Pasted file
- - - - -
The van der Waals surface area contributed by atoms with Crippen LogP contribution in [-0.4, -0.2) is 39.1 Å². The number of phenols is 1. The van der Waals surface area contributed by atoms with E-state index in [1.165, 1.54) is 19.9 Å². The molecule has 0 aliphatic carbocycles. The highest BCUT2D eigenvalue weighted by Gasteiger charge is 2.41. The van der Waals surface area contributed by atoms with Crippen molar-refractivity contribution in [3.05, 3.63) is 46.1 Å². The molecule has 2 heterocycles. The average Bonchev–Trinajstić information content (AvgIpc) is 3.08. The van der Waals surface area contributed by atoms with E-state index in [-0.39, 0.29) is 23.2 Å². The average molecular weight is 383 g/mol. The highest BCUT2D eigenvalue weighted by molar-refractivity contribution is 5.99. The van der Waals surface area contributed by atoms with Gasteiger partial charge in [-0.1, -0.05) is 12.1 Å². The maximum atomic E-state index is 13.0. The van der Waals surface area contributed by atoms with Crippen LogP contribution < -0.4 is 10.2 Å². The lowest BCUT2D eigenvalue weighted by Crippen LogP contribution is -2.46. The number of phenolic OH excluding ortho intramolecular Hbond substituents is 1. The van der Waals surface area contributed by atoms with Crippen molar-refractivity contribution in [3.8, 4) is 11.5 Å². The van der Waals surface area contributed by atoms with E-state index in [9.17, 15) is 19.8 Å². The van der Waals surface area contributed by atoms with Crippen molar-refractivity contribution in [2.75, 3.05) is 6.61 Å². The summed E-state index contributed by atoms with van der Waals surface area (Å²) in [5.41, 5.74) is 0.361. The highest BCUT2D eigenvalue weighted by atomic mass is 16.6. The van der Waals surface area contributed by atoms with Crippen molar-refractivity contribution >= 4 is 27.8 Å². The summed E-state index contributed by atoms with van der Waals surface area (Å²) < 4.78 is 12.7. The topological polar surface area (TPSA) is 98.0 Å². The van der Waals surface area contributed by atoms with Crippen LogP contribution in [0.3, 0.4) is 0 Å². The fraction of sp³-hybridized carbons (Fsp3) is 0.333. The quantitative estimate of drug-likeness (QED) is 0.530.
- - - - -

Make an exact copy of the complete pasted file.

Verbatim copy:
The van der Waals surface area contributed by atoms with Crippen LogP contribution in [-0.4, -0.2) is 39.1 Å². The number of phenols is 1. The van der Waals surface area contributed by atoms with E-state index in [1.165, 1.54) is 19.9 Å². The molecule has 0 aliphatic carbocycles. The highest BCUT2D eigenvalue weighted by Gasteiger charge is 2.41. The van der Waals surface area contributed by atoms with Crippen molar-refractivity contribution in [3.05, 3.63) is 46.1 Å². The molecule has 2 heterocycles. The average Bonchev–Trinajstić information content (AvgIpc) is 3.08. The van der Waals surface area contributed by atoms with E-state index in [-0.39, 0.29) is 23.2 Å². The average molecular weight is 383 g/mol. The highest BCUT2D eigenvalue weighted by molar-refractivity contribution is 5.99. The van der Waals surface area contributed by atoms with Gasteiger partial charge in [-0.1, -0.05) is 12.1 Å². The maximum atomic E-state index is 13.0. The van der Waals surface area contributed by atoms with Crippen LogP contribution < -0.4 is 10.2 Å². The lowest BCUT2D eigenvalue weighted by Crippen LogP contribution is -2.46. The number of phenolic OH excluding ortho intramolecular Hbond substituents is 1. The van der Waals surface area contributed by atoms with Crippen molar-refractivity contribution in [3.8, 4) is 11.5 Å². The van der Waals surface area contributed by atoms with E-state index in [9.17, 15) is 19.8 Å². The van der Waals surface area contributed by atoms with Crippen molar-refractivity contribution in [2.75, 3.05) is 6.61 Å². The summed E-state index contributed by atoms with van der Waals surface area (Å²) in [5.41, 5.74) is 0.361. The highest BCUT2D eigenvalue weighted by atomic mass is 16.6. The van der Waals surface area contributed by atoms with Crippen molar-refractivity contribution >= 4 is 27.8 Å². The summed E-state index contributed by atoms with van der Waals surface area (Å²) < 4.78 is 12.7. The topological polar surface area (TPSA) is 98.0 Å². The van der Waals surface area contributed by atoms with Crippen LogP contribution in [0.3, 0.4) is 0 Å². The fraction of sp³-hybridized carbons (Fsp3) is 0.333. The quantitative estimate of drug-likeness (QED) is 0.530.